A man was sitting with his twenty five-year-old son on a train. As the train started from the station the young man, sitting at the window, looked out and shouted, “Papa, see, the trees are moving behind us.” After a few minutes, the young man said loudly and joyfully, “Papa, see the pond and animals. Even the clouds are moving with the train.” The other passengers in the train watched the young man’s odd behaviour with embarrassment.
The father smiled indulgently at his son’s joy, even as those around inwardly mocked the childish behaviour of the young adult. They felt a little awkward watching a twenty five-year-old behaving like a small child.
Finally the couple sitting right across couldn’t help themselves and asked the father, “Why don’t you get treatment for your son?”
The man replied, “We are returning from a hospital after an operation. Today my son got his eyesight for the first time in his life. After twenty five years he is seeing and experiencing things that are new for him.”
Dear readers, how quick we are to pass judgement, how easily we think the worst of others, how rapidly we form opinions.
Have we ever looked with disgust at a parent whose young child is throwing a tantrum on a flight? Have we laughed cruelly as a fat person enters a restaurant and orders a cheese burger? Have we criticised our friend’s odd outburst, even though we know it is different from her usual temperament?
We are all guilty of passing judgement without stopping to evaluate the situation.
The bitter truth is that we judge others because we suffer from an inferiority complex, and feel better when we can point out the faults of others. We are like the fox that could not get the grapes and therefore said they were sour.
How can we avoid this pattern of behaviour ?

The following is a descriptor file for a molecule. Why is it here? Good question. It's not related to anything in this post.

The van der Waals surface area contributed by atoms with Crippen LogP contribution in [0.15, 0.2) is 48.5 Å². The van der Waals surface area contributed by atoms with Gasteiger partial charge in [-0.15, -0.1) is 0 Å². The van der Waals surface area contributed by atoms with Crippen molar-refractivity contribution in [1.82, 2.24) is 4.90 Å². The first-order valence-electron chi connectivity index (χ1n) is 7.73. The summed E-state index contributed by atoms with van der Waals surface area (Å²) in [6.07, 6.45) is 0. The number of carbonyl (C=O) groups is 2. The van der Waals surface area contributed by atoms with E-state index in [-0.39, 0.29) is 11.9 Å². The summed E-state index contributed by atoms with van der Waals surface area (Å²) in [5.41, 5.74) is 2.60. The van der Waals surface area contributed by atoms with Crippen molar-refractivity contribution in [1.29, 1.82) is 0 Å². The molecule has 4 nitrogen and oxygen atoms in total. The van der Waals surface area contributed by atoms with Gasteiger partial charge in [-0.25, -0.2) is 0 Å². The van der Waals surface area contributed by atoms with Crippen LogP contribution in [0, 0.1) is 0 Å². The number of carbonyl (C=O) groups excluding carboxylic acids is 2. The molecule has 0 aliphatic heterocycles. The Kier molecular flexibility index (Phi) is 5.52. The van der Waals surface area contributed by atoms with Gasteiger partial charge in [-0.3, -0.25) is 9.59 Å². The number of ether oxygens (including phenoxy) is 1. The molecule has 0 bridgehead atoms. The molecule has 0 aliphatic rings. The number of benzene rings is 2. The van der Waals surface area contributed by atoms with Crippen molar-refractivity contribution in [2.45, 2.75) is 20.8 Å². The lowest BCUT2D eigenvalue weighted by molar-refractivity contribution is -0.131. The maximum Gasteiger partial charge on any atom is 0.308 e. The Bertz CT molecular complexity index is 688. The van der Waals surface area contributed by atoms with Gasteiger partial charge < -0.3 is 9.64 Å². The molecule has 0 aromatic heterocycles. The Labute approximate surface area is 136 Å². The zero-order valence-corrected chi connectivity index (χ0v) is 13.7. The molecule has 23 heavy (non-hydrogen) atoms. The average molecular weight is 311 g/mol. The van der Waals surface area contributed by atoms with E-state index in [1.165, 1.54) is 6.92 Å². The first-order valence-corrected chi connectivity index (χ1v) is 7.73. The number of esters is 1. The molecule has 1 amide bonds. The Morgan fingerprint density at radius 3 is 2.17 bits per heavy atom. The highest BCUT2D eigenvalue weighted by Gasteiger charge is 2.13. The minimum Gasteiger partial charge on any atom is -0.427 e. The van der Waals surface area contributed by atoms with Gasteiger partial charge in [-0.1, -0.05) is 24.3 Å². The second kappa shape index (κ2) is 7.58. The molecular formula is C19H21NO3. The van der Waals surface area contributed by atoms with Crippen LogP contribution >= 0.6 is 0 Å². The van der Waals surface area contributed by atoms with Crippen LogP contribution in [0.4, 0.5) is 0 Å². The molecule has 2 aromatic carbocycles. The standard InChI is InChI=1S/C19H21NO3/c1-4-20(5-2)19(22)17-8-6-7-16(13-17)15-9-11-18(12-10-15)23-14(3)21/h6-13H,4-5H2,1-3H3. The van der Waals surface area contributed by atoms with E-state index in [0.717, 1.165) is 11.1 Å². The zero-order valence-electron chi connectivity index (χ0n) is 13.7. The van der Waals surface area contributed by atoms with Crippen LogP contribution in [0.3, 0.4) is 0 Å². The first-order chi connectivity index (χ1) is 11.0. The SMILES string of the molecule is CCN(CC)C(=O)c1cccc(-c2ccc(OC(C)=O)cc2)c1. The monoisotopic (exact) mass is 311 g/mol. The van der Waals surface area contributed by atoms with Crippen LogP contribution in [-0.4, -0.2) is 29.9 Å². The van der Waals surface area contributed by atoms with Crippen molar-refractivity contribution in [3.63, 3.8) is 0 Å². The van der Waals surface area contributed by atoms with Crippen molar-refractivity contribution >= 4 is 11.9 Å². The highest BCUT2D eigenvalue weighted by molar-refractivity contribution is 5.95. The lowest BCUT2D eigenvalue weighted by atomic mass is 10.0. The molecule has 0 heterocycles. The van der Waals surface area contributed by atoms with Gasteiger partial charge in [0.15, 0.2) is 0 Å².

S Bruner, a writer, gives some very easy steps to overcome being critical and insensitive.
We should become aware of our behaviour. Some of us might not even realise that we are being judgemental. We have to start by noticing the critical thoughts we have about others and ask ourselves why we have those thoughts at that moment. Are we feeling self-conscious, angry, tired ? The sooner we start to recognise the true reasons behind our judgemental behaviour, the sooner we can deal with it.
Let’s believe in ourselves. We are unique! We don’t need to judge others because we are talented, intelligent and beautiful in our own way. So let’s believe in ourselves. When we feel truly comfortable about ourselves, we are less critical of others.
Put ourselves in someone else’s shoes, empathise. Maybe that child is crying because she didn’t sleep well last night, not because she has parents who can’t control her. Try to consider situations from another point of view. Not everyone has the same experiences, challenges and blessings you have. Put yourself in their place... that is true empathy.
We must stop criticising and gossiping. When a discussion becomes a gossip session, move away from the situation. Let us watch the language we use. Don’t tell people what they ‘should’ do, what’s right or wrong, bad or good. That’s applying our morality to someone else. Avoid using words that are negative, condescending or critical.
Dear friends, just for one week, let us all decide that we will not harbour any resentment, criticise anyone or point out flaws in others. We will, in fact, not think negatively at all!! Feel the difference within yourself immediately... a calmer, more confident, more compassionate mind.
Readers, if you have questions related to your life or life skills send a mail to Indira Aiyer and she will certainly have a response for you.